February 28, 2020

Catholic For Life

Preaching the Santity of Human Life and the Gospel Message

YEAR A: HOMILY FOR FRIDAY OF THE 1ST WEEK IN ORDINARY TIME (2)

YEAR A: HOMILY FOR FRIDAY OF THE 1ST WEEK IN ORDINARY TIME HOMILY THEME: What do Your Actions Say about Your Faith? BY: Fr. Evaristus Abu

YEAR A: HOMILY FOR FRIDAY OF THE 1ST WEEK IN ORDINARY TIME

HOMILY THEME: What do Your Actions Say about Your Faith?

BY: Fr. Evaristus Abu

 

HOMILY: “…but the message which they heard did not benefit them, because it did not meet with faith in the hearers.” (Hebrews 4:2)

We tend to think of Faith in terms of what we stand to gain from God but the truth is that Faith is far deeper than that. As much as it is a sign of faith to shout “I receive it” to some powerful prayers, it is also a sign of faith to avoid sin because the same God from whom you are expecting blessing is the same God who gave you commandments on how to live. Claiming God’s blessings and at the same time rejecting God’s divine will is not a mark of faith, it is playing politics with God.

Faith goes beyond expecting all the positive things hoped for and being assured of things not yet seen. Faith is also visible. Faith is not just a creed. Faith is a philosophy of life. Your faith is a sum of the values you hold dear, values for which you would rather die than betray. Faith is a way of looking at life. Your Faith is not what you declare, your faith is what you do.

There is a modern-day crisis of faith among Christians. We claim to believe in God yet we live as if God does not exist. Our actions betray our faith. Or to put it in a better way, our actions reveal our true faith. We believe in God as a provider, a healer, a comforter but we don’t believe God has the right to tell us what to do with our bodies. We flock our churches today seeking for all the good things in life but evil continues to reign in our land, moral values continue to diminish and wickedness increase.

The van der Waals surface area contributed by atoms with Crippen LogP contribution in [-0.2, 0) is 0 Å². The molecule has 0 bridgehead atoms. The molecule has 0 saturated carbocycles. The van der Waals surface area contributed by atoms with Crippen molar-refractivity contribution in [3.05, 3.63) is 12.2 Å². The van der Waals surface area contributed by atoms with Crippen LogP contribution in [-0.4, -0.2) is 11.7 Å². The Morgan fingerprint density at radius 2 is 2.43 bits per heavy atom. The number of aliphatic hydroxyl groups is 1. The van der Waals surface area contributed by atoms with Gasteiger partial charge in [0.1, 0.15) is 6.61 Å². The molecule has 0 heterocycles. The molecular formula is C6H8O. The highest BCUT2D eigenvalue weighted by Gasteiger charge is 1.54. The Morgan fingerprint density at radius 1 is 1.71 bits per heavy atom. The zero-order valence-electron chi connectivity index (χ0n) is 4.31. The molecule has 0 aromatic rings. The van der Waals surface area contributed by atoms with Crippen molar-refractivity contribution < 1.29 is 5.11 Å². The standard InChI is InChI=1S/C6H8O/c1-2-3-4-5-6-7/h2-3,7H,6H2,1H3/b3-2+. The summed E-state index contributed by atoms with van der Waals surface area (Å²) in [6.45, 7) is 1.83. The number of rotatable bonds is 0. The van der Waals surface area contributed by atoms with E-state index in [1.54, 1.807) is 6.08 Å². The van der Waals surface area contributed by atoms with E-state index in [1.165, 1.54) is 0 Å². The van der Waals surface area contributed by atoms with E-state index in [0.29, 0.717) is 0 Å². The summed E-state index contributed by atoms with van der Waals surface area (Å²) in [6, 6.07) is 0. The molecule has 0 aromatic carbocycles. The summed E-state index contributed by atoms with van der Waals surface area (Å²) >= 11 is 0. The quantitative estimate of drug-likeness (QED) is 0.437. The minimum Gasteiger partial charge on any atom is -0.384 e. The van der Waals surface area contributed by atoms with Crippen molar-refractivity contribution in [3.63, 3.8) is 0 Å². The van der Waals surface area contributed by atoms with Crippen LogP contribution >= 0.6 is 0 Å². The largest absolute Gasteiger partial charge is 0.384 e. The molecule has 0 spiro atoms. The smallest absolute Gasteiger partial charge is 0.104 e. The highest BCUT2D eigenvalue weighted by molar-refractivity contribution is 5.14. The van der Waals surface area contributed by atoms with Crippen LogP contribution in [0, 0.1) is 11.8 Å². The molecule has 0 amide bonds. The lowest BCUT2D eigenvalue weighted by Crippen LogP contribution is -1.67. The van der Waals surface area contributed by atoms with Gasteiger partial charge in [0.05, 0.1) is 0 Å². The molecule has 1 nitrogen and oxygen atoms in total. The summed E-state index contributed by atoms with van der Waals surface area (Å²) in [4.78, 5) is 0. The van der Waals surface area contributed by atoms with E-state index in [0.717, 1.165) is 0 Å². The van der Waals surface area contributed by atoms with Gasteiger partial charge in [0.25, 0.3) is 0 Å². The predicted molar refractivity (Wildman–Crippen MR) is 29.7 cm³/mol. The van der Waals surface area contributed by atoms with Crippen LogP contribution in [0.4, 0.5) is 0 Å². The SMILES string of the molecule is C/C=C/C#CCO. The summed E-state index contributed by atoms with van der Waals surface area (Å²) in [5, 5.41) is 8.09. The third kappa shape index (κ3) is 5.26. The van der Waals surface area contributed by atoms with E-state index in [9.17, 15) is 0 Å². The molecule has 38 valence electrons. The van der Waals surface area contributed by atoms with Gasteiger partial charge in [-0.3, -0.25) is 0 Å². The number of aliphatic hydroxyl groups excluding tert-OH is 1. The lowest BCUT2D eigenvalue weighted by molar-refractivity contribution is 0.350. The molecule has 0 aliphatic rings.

In today’s Gospel passage, Mark tells us that Jesus saw the faith of the Four Men who brought their friend to Him through the roof. It didn’t end there, Jesus also saw that this paralytic was filled with sin and he began by saying: “Your sins are forgiven.” Everyone was quiet but Jesus could hear loud and clear the thoughts of the scribes who were questioning Jesus’ authority to forgive sins.

What does this teach us? One, nothing is hidden from God. Just as Jesus saw the faith of the four men, He also saw the “faith” of the scribes who questioned in their hearts. We can never pretend before God. Secondly, repentance (cleansing of our sins) is more important than physical healing as well as any other material benefits we desire from God.

That Jesus granted this man pardon first even though He saw his condition shows that the paralysis of sin destroys us more than our physical paralysis. It also shows that physical healing begins from spiritual healing. It proves the point Jesus made when he said we should seek first God’s kingdom and all other things would be added unto us.

The book of Hebrews tells us that the word of God does no benefit to those who lack faith; those whose actions betray what they profess with their lips. Do not limit your faith to what you can get FROM God, have the faith also to live FOR God.

Let us pray: Lord Jesus, may my faith reflect on my choices in life. Amen.

Be Happy. Live Positive. Have Faith. It is well with you. God bless you. (Friday of the 1st Week in Ordinary Time. Bible Study: Hebrews 4:1-5,11 Psalm 78, and Mark 2:1-12)

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